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Old School

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Old School

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The existence of a school in Prosvoro is confirmed by a written testimony in 1890, while in 1901-1902 there was a Grammar School. The now surviving building of the Primary School is located at the entrance of the village, behind the church of St. Dimitri (1873). It is a typical example of public architecture in Western Macedonia and one of the many schools in the area that were built in the early 20th century. The school was built in 1924, on a plot of land granted by the Church. There are two built-in stone inscriptions, one on the arch of the entrance, where the date is mentioned, and a larger one on the long wall of the facade: “ESTABLISHED EXPENDITURE OF THE DELNIOTES BROTHERHOOD SEPTEMBER 15, 1924”. The school is a single-storey building with a basement and its floor plan is rectangular in shape. Internally it is structured in three unequal spaces, in the center is the hall, on the right the classroom and on the left the teacher’s room. The masonry built with local carved stones is elaborate, while in the four corners of the building there are well-made elbows. The windows and the main entrance are framed from the same stone. The entrance is guarded by a covered rectangular space that leads to a low staircase. Two flywheel columns support three built-in arches that support the roof, internally formed in a low canopy (shield). The metal bonds, or the “keys”, are visible and an interesting element for the art of the blacksmiths of the time. In the school there is also a basement that served as a storage space and as a kitchen, since there the food was prepared and distributed. The school yard extends on three levels, two larger on either side of a narrower one that leads to the entrance.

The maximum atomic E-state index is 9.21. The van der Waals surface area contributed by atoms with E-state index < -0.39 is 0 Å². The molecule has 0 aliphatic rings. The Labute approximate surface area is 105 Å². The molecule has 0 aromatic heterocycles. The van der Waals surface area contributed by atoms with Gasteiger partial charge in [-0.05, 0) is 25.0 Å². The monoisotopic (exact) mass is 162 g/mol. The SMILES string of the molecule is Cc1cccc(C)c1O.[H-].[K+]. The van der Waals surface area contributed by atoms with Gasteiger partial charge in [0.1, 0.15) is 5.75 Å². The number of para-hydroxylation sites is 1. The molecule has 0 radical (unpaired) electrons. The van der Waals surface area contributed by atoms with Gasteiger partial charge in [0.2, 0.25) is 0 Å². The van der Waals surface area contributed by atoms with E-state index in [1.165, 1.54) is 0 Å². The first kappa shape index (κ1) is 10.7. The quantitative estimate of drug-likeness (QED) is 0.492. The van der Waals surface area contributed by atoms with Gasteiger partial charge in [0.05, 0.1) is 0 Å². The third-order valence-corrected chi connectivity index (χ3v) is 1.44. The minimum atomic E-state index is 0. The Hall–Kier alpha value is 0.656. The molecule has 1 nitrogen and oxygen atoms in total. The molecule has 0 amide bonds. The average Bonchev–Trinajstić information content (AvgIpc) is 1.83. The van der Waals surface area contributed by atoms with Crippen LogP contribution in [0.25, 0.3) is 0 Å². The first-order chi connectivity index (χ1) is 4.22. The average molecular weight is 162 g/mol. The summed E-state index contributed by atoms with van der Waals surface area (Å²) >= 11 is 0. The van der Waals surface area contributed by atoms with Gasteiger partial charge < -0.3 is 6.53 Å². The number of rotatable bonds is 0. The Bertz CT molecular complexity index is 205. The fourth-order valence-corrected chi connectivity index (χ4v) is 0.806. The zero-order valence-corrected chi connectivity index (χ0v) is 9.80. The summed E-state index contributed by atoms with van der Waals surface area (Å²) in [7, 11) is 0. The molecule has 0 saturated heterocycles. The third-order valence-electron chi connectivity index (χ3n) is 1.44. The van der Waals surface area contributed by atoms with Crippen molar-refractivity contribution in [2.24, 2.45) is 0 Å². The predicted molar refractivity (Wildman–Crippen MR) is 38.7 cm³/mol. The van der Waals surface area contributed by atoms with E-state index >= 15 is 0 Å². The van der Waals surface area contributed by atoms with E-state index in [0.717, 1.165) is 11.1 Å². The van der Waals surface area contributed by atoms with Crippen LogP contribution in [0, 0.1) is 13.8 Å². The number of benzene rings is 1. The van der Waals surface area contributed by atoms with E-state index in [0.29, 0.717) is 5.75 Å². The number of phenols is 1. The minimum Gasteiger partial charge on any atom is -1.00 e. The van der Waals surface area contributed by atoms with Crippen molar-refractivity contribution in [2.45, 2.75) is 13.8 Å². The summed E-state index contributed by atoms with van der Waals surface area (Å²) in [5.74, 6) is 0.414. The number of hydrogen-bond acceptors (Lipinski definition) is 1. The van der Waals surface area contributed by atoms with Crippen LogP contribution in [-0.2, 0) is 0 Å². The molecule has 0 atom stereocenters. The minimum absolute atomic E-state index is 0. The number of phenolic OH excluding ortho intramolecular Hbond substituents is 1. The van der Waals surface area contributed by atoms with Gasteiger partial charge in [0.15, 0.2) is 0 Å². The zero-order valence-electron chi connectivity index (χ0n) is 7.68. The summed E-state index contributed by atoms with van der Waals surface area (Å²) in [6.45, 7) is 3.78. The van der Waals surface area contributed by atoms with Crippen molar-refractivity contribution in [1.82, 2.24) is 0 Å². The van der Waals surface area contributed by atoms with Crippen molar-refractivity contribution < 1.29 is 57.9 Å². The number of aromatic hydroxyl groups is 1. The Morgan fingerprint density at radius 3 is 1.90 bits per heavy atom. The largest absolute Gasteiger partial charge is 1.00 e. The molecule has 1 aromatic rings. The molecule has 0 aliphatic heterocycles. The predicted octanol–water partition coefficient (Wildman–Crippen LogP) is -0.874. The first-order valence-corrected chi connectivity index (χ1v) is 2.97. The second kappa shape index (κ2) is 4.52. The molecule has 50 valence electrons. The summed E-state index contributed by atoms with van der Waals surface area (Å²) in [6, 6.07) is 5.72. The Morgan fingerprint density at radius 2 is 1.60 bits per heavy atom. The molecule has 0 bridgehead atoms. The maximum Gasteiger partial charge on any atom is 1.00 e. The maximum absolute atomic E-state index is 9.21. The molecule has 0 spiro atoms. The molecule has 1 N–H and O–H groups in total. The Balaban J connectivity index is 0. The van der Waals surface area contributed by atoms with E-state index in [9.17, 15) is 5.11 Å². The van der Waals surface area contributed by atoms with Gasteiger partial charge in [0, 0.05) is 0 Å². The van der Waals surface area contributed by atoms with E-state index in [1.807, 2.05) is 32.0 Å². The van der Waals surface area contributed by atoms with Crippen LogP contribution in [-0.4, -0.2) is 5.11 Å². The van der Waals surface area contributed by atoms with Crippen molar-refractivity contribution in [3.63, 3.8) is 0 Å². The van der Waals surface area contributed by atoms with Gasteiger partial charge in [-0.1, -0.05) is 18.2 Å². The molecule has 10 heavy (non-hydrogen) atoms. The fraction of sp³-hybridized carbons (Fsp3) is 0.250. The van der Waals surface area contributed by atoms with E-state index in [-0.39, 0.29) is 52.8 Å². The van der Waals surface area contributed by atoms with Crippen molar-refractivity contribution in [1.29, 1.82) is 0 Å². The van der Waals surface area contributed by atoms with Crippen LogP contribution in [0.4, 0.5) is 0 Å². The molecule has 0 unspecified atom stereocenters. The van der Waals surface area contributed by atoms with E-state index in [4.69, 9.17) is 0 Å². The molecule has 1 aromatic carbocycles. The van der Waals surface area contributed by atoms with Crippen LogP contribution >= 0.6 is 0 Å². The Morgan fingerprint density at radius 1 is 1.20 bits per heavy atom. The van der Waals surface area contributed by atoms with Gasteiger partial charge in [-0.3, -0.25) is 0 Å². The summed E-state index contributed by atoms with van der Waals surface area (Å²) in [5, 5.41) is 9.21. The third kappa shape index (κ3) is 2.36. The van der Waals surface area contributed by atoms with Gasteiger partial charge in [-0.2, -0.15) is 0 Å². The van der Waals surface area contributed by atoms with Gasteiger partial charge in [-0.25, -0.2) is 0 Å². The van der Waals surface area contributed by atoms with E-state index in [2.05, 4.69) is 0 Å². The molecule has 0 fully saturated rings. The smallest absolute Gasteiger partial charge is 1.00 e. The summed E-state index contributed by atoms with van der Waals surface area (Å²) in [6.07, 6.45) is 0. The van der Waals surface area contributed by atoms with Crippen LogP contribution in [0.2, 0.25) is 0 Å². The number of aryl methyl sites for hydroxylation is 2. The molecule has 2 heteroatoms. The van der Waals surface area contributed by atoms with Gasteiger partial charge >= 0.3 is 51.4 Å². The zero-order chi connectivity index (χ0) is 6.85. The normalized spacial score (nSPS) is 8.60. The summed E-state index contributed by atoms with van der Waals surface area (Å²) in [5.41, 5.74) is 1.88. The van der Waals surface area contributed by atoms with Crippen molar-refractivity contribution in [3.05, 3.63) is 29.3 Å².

During the years of the Occupation and the Civil War the school stopped operating. It was renovated in 1952 and operated until the early 1980s. Since 2004, the Folklore Museum of the Educational-Cultural Association of all Prosvorites “The Prophet Elijah” has been housed in the three areas of the building. Traditional costumes, wooden and iron tools, utensils, photographs, a loom, textiles, etc. are on display. In the hall of the building there is a space with objects of the old school (desks, a table, a library, instruments, stamps, etc.) to remind of its original use. The adjacent church of St. Demetrios with interesting despotic icons of Samaritan hagiographers, the embossed frame of the main entrance with plant decoration and the stone-built bell tower built, according to a surviving inscription, in 1922.

Accessibility: Limited access, the school does not have a wheelchair ramp